Practice Perfect 850
One of the most important aspects of teaching anyone, whether student, resident, or even a physician in practice, is providing feedback. Unfortunately, this is perhaps the most challenging aspect of teaching.
I see several barriers to feedback of which we should be aware. First, is the Charlie Brown effect. Remember how all of the adults in the Peanuts TV series made that mumbling “wah wah wah” sound while speaking? This, of course, implied that what the adults had to say was unimportant and not worth knowing (obviously wrong). I see the Charlie Brown effect in students who are either overwhelmed by what they’re hearing or do not accept what they’re hearing. I’ve also seen this happen when the feedback provided goes on for an excessively long period of time.
Second is the screeching sound a microphone makes when picking up the sound from its speaker while the speaker is playing the sound from the microphone. It's apropos, and not a little ironic, that this is called feedback. We have all heard this horrible noise. When working with trainees, I imagine they hear this sound when I or one of my academic partners gives them negative feedback or uses overly "creative" wording to describe their errors.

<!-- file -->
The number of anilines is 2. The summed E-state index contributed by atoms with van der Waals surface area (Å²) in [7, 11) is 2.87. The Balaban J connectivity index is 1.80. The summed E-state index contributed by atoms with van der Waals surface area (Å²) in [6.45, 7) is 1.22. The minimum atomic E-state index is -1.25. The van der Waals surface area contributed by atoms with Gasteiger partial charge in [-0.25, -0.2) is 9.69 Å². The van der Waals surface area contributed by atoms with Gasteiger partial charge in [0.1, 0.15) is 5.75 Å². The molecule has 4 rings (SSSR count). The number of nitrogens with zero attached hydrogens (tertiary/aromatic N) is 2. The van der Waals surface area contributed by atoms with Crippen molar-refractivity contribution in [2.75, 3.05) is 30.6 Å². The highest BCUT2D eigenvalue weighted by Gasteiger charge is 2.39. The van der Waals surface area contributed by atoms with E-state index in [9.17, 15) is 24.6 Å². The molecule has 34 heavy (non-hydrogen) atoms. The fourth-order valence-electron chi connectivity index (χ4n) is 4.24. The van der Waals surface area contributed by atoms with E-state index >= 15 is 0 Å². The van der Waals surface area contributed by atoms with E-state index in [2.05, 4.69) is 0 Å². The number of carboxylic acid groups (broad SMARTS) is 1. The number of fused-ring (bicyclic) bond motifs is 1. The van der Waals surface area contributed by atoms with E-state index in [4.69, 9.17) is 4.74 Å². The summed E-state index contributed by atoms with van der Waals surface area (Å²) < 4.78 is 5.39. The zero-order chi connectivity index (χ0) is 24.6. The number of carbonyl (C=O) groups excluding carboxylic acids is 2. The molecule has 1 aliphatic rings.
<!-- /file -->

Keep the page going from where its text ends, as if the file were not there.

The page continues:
Third, and most unfortunate, is the deer-in-the-headlights appearance of a trainee simply petrified in fear by their attending. I've seen that look in many a trainee's eyes, especially when working with attendings that intimidate trainees. Sometimes being so intimidated by a person makes one unreceptive to what the preceptor is saying.
Despite these barriers, good feedback is highly effective. What can we, as teachers, do to improve our feedback and make it more effective? This is easier said than done. Because of the nature of our hierarchical relationship with trainees, we may often see the deer-in-the-headlights look, limiting the effectiveness of our feedback. The only way to decrease this is to create an open and safe environment. Make sure you verbalize and demonstrate that trainees will not be berated, made fun of, or embarrassed during their time with you. It should also be clear that learning only occurs when we search out and recognize mistakes and areas of deficiency. When a trainee sees that a mistake is received by you in a good-natured way, they will feel a little less tentative.
One of the ways to do this is to avoid being overly descriptive about their mistakes. For example, picture yourself as the attending physician listening to a case presentation about a new patient with heel pain.
"What is your differential diagnosis?" you ask the student.
"I think it's plantar fasciitis," he responds.
"Can you think of other differentials?" you push back.
"Ugh," the student pauses thinking. "A foreign body?" he says.
"That's the worst differential diagnosis I've ever heard. Where did you go to school, and did you even bother studying?" you gripe angrily, proceeding to list off every differential known to humanity.